By Mediterranea Saving Humans

The war unleashed by the Italian Government against people on the move and solidarity was heralded as a triumphant “Ride of the Valkyries”. In three months it has now turned into a grueling chess game, with moves and countermoves taking place between the refinement of the border regime’s brutalisation strategies, and the solidarity practices of resistance and counter-offensives against the authorities.

The starting point is the abysmal distance between the bombastic words of electoral propaganda and the actual reality in the Central Mediterranean. The slogans of the far-right parties now in government in Italy were, again, “closed ports” and, even harsher, “naval blockade.”

The reality is instead, for the year 2022 according to official data from the Ministry of the Interior, 105,461 people landed in Italy. Of these, 11,892 were rescued by civil fleet vessels (about 11 percent of the total), while the remaining 89 percent of these landings were either autonomous arrivals or rescues carried out by the Italian Coast Guard and, to a lesser extent, the patrol boats of the Guardia di Finanza (a financial police force that also carries out border control duties for the Italian state). In the first twelve days of January 2023, about 3,800 people landed – and of these only 110 were rescued by the Civil fleet.

Between the end of October and the beginning of November, the Meloni Government’s first move was the attempt to prevent the non-governmental ships Rise Above, Ocean Viking, Geo Barents and Humanity1 from entering Italian territorial waters. This route proved impracticable, due to the absence of valid reasons for the ban and the obvious violation of international law.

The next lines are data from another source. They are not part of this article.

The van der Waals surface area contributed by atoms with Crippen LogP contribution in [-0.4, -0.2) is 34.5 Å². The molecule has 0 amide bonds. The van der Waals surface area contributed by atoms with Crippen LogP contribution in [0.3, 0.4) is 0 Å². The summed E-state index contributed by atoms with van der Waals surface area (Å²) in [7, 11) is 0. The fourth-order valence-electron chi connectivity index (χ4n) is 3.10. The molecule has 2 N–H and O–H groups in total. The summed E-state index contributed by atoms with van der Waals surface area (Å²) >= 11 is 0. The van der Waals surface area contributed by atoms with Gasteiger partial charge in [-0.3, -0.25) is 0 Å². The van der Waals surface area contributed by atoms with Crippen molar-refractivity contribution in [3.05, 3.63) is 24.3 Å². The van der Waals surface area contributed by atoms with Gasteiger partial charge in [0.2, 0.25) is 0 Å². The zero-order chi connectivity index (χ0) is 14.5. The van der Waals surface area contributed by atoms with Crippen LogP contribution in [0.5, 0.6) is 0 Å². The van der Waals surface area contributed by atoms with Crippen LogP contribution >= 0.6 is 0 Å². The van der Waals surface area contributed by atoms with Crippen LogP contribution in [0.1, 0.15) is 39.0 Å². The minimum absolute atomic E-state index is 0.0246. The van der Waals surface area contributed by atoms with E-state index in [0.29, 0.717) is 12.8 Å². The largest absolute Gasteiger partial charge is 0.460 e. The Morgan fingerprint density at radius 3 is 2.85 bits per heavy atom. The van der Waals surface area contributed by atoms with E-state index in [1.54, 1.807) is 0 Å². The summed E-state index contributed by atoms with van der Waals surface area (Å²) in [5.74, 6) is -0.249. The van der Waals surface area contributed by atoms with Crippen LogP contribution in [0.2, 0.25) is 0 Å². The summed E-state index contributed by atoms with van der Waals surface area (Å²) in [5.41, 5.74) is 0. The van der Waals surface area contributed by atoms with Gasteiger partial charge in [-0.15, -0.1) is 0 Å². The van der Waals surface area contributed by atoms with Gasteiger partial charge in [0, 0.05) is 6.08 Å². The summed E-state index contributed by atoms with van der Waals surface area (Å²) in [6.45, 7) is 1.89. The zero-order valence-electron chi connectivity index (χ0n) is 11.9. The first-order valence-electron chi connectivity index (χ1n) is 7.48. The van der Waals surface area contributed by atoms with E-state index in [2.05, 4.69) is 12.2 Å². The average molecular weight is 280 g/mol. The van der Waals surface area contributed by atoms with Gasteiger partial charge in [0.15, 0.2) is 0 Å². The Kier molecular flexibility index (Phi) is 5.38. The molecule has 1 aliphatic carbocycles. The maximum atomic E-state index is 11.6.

And so, there was a first change of strategy with the invention of the inhuman practice of “selective disembarkation”: ships could enter the port of Catania, but only for the time strictly necessary to disembark the people considered “vulnerable subjects”, while any others would be sent back to the high seas without a precise destination. In this case, the determination of the people on board, the resolve of the ship’s crews and captains and the refusal of the doctors in charge to submit to the cruel political diktats of the authorities, together with a prompt and widespread mobilisation of Italian civil society and European public opinion, dismantled the government’s strategy: after ten days of tug-of-war, all people were allowed to disembark and the line of discriminatory “selective disembarkation” was defeated on its first attempt.

At the same time the Italian government attempted to bully the people on the move, forcing them into long standoffs in order to put pressure on other EU member states, in particular the flag states of the non-governmental ships involved, to increase relocation numbers. With the arrival of the Ocean Viking in Toulon, the only result achieved by the Italian government, beyond the usual rhetorical commitments of the European Commission, was to provoke a serious diplomatic incident with France. A political disaster across the board.

Last December this forced a further change of strategy, based on two pillars. The first in continuity with the Italian and European policies of border externalisation over the last seven years. The second with some novelties.

Let us start with the latter, which has resulted in a new approach by the Italian authorities and in the approval on January 2nd 2023 of the Decree Law “Urgent provisions for the management of migratory flows”, better known as the “Piantedosi Decree” (named after the responsible Minister of the Interior). In essence, this decree provides for new administrative punishment measures against civil rescue vessels which do not meet the following standards:

  • be certified from a technical-nautical point of view and authorised by the flag state to carry out search and rescue activities at sea “in a systematic manner”;